Morrisons, Waitrose, Iceland, Lidl and the Co-Op all buy Brazilian corned beef sourced from JBS, a meat company that has reportedly sourced cattle from farms contributing to destruction of the world’s largest rainforest.
Environmental organisation Friends of the Earth said it made the apparent link by tracing the supply chains of tinned corned beef sold in British supermarkets under their own labels or other meat brands’.
At the same time, research group Earthsight said it found Sainsbury’s and Asda, as well as Morrisons and Lidl, still stocked JBS products.
Brazil has the greatest diversity of animal and plant species worldwide but has lost more forests than any other country since 2001 – 1.3 million hectares last year alone, more than double the loss in its nearest rival, Indonesia – according to the World Resources Institute.
The Amazon is also critical in helping mitigate climate change by absorbing large amounts of carbon emissions but about a fifth of it has already been cut down.
Nearly 80 per cent of deforested areas in Brazil are now used for crops to feed cattle, according to Greenpeace.
And Brazil’s new president Jair Bolsonaro has heightened fears for the Amazon’s future by loosening environmental protections.
In 2017, Britain was the ninth-largest importer of Brazilian beef globally, buying 57,000 tonnes, and JBS was responsible for nearly a third, according to Trase, a supply chain tool.
By cross-referencing product codes with documents and supply chains, FoE says it traced corned beef to JBS slaughterhouses in Brazil.
Morrisons, Lidl and the Co-Op sell own-brand products by JBS. Waitrose and Iceland sold corned beef by Princes with beef produced by JBS, the group claims.
Danny Gross, of Friends of the Earth, said the claims were “deeply worrying in the face of the climate and biodiversity crisis the world is facing”.
“As more and more of the Amazon is destroyed, we will be left with a planet unable to remove climate-wrecking emissions from the atmosphere.”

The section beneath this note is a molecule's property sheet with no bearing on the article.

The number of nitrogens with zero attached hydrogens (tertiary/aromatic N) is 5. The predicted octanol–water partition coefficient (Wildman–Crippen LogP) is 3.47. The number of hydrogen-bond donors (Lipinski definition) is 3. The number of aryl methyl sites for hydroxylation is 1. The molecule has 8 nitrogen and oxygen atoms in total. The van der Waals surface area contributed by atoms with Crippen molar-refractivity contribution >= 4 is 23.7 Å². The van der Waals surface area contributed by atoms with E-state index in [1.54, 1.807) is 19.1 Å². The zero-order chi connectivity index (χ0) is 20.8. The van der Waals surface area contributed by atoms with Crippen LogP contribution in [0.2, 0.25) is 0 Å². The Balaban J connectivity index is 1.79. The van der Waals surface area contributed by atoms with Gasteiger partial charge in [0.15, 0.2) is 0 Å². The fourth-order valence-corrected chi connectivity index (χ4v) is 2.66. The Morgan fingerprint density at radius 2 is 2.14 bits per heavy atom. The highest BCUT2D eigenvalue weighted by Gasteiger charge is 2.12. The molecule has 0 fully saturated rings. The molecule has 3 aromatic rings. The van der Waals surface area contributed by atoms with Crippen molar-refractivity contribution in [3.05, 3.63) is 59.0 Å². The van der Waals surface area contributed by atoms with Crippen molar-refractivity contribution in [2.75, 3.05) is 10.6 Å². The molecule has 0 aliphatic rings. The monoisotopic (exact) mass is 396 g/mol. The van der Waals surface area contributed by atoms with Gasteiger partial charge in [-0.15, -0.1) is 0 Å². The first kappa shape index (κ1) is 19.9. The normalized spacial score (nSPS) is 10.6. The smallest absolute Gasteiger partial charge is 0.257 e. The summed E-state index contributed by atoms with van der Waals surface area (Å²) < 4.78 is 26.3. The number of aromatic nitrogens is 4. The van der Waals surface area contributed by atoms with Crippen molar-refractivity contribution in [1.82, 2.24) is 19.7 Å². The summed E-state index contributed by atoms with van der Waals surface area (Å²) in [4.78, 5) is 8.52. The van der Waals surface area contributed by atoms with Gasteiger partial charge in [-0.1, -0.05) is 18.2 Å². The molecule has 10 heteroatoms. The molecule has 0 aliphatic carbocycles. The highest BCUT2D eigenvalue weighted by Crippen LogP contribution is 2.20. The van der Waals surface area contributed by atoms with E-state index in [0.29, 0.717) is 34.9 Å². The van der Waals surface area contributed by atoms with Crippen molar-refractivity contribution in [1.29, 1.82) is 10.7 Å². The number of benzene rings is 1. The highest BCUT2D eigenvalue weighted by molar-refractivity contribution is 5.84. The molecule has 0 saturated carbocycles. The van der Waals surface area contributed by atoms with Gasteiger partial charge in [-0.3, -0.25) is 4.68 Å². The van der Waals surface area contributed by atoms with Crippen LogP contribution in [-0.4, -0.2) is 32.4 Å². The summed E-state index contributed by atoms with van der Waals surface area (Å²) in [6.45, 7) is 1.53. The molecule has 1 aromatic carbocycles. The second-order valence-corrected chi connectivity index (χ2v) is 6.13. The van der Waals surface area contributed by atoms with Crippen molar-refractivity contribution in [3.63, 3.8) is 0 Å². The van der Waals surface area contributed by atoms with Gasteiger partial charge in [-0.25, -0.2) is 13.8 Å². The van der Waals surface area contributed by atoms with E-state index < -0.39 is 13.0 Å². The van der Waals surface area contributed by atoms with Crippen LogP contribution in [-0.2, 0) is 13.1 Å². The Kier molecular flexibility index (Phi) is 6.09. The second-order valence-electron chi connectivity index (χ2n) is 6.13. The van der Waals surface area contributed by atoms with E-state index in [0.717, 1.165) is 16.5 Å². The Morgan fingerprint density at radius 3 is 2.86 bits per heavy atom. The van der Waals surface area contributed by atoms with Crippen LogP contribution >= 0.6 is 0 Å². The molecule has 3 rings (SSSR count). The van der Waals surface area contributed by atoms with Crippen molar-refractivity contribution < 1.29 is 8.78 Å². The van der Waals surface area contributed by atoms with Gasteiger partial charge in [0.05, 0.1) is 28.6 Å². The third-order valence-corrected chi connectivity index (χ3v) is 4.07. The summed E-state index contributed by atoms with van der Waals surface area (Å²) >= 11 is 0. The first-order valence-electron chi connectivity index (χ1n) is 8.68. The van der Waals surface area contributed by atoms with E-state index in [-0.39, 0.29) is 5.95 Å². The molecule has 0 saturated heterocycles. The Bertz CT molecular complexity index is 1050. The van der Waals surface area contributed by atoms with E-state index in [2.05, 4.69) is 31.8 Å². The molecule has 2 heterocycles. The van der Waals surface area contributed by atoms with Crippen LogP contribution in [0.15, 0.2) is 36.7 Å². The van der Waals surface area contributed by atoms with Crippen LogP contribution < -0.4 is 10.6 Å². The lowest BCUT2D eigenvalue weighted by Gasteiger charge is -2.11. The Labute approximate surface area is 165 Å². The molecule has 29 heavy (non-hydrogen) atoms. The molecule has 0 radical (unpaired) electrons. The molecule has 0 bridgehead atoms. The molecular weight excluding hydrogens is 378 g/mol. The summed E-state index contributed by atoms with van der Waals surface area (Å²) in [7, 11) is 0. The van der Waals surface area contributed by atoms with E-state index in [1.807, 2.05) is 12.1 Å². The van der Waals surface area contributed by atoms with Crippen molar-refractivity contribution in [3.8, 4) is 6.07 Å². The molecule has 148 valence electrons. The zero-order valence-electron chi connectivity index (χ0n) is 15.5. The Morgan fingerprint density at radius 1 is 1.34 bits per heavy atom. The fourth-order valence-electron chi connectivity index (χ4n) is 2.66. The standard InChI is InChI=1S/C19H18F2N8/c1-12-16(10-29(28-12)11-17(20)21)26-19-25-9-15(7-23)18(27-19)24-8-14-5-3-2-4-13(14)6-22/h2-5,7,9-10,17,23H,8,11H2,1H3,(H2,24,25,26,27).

A report last month by non-profit organisation Amazon Watch alleged that two farms fined repeatedly for illegal deforestation have sold cattle to JBS.
JBS also failed to address the problem of “cattle laundering”, whereby farms with illegal deforestation transfer cows to legal farms, it is also claimed. An auditor’s report commissioned by JBS in October said: “In the case of indirect suppliers, JBS has not yet been successful in implementing traceability processes.”
An Iceland spokesman said: “Princes is confident that it does not source any product from sites that have been called into question by the investigation, and that any issues Friends of the Earth has identified are historical and have already been addressed by JBS.”
Iceland also sources own-label products containing corned beef via two other companies from JBS but that the sources are “geographically separated from the Amazon biome area, ensuring that no beef from the Amazon is used in their products”.
Morrisons, Lidl and Sainsbury did not respond to requests to comment but the British Retail Consortium, which gave a statement on behalf of them as well as Asda and the Co-op, said: “The BRC and our members regard any form of labour abuse and illegal deforestation to be completely unacceptable. All suppliers are expected to be compliant with local laws and retailers’ high standards.
“Retailers underpin this with codes of conduct agreed with suppliers, robust auditing, training for staff and collaborative schemes.
“While it is recognised that Brazil has significant challenges, the country has led efforts to tackle modern slavery through laws and enforcement. However, recent legislative developments may be putting that progress at risk and this example demonstrates how vital it is for effective laws and enforcement to protect people and the environment from exploitation.
“We urge the Brazilian government to take swift and concrete action to address this issue.”
JBS denied it acquires animals from farms involved with deforestation.
“The company has a responsible sourcing policy that establishes strict social and environmental criteria for supplier selection,” a statement said.
“To ensure the raw materials are sourced responsibly, the company has developed a system to monitor and verify the farm conditions of company suppliers. The system employs satellite imagery, geo-referenced farm data and information from government agencies to support our daily analysis of over 80,000 cattle suppliers in Brazil.”
It said farms are monitored individually and checked against government embargoed areas and any non-compliant farm was immediately blocked.
Independent audits showed that in the past three years over 99.9 per cent of JBS cattle purchases complied with the company’s social and environmental criteria, the company said.
Asda referred to a statement by Princes, which said: “Princes does not source any products from the sites called into question as part of the Earthsight investigation, and these issues are historical. As a responsible business we investigated these allegations and are satisfied that purchases of cattle were from suppliers that did not appear on the Brazilian government list of deforested areas.
“There is no possibility of any beef reared on deforested land or associated with slave labour being used in any products supplied by Princes.”
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